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  8. jxe

    jxe babe en der wood

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    who’s rick beato was he in some band?
     
  9. stratlanta

    stratlanta How do brushstroke birds fly?

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  10. jxe

    jxe babe en der wood

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    a video to explain? i hate the world and every one of these useless click farmers
     
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  11. stratlanta

    stratlanta How do brushstroke birds fly?

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    You’re welcome.....
     
  12. Andrew Paul

    Andrew Paul The cat's meow

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    Damned if you do.... damned if you don’t.... ;)
     
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  13. jxe

    jxe babe en der wood

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    darned at most. and mostly rick beato.

    ‘the darned’ is probably already a radio-friendly kid birthday punk act.

     
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  14. tonytester

    tonytester PIC YOUR STRINGS WISELY

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    really did not notice a tone difference. i use 9s for old rock on the cu24 and 8s to bend the blues.8s on my NF-3 , EG-4 , Trimonti, and hardtail strat., and LP es memphis.
    just my opinion . the playability is what I love.
     
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  15. Timmy

    Timmy New Member

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    Ya, I'm loving the playability on the 594 - they're staying on this guitar.
    Definitely give em a try on the cu24.

    Gotta lighten up my fretting hand a little however! Probably a good thing :)
     
  16. Black Plaid

    Black Plaid just another Alan

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    They are pretty too!
     
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  17. swede71

    swede71 Tja ba!Läget?

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    I have used a 9-46 set standard tuning on my DGT for a few years now.I prefer the sound with lighter strings compared to the 11s DGTs come with from the factory.My main reason to go lighter was bendability and a softer feel of the tremolo.After watching the Beato video i tried a 9-42 set and the tremolo now feels perfect.I will stick to a 9-42 set for standard tuning and a 10-46 set for Eb tuning.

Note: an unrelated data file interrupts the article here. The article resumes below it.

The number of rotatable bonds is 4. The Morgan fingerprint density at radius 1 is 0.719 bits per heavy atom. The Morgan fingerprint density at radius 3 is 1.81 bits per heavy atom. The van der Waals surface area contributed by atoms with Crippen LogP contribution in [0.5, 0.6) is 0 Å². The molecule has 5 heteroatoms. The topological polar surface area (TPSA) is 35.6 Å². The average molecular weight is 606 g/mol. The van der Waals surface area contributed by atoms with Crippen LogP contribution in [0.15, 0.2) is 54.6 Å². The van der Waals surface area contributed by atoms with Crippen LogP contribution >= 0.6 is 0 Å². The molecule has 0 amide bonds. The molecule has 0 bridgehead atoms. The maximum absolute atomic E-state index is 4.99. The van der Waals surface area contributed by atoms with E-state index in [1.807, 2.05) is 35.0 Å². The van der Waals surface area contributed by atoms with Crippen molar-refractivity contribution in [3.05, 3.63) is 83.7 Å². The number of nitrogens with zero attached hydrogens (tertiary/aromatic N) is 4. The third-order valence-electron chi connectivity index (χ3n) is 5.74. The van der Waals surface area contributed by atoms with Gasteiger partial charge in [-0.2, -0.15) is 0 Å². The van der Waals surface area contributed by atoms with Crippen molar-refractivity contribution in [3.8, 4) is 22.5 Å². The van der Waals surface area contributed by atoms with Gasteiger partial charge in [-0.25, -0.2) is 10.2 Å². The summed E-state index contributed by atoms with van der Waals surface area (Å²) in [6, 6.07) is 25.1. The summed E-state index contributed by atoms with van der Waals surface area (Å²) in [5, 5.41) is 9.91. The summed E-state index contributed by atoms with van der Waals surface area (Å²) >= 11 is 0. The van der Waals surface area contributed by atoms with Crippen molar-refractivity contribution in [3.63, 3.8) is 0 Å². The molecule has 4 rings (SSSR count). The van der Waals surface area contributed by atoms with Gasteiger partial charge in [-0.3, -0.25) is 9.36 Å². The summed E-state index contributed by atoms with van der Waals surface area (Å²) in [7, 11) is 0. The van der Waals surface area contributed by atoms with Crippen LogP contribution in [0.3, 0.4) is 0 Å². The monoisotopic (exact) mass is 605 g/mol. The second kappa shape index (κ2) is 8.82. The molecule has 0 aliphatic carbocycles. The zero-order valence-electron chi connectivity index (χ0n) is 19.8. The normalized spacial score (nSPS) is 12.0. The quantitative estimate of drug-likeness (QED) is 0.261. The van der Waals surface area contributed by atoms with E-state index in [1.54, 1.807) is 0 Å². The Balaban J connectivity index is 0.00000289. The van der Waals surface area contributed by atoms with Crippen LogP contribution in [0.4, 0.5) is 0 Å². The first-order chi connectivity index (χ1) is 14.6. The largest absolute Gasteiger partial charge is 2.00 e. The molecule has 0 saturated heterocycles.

#77 swede71, Jan 31, 2020
    Last edited: Feb 1, 2020
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  18. JJDon

    JJDon New Member

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    If you haven't watched any of Rick Beato's vids yet you really should. Out of all the YouTube channels on music, I think his is the best by far. He was also a producer and breaks down the writing/production/theory of a lot of songs pretty accurately which is a nice change compared to a lot or people on youtube who cant even get the chords right. Hes also not one of those self promoting youtubers who says they're going to get you "really good at guitar" in a matter of 3 days while making cringeworthy stills to attract you to their vids. Actually, he doesn't even teach guitar covers or songs, he just likes breaking them down and talking about music theory.
     
  19. MA Pete

    MA Pete SC 594 Addict

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    Cool thread! The Rick Beato video is really causing a stir out there, everyone is talking about it. My tech played 11s on his Strats and Teles for years, and because of the video went to 9s - and he says he is liking them a lot better.

    I normally run with 9-42 on my 594s, tuned to E. I am doing an experiment now trying a couple of guitars with the Billy Gibbons (Reverend Willy) 8-40 set and the D'Addario XL 8.5-39s. I don't have them back from my tech yet, will report back...

    (Also getting some of the Chicago Crew here together in a couple of weeks for a "594Fest", some of the guitars will be outfitted with the above, so they will be able to comment as well, with regards to both tone and feel.)
     
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  20. Alnus Rubra

    Alnus Rubra Loving nature’s wonders

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    I’m assuming that he says 10’s don’t make any difference?

    I can’t be bothered to watch controversy.

    Use what you like and what gives you the tone you want.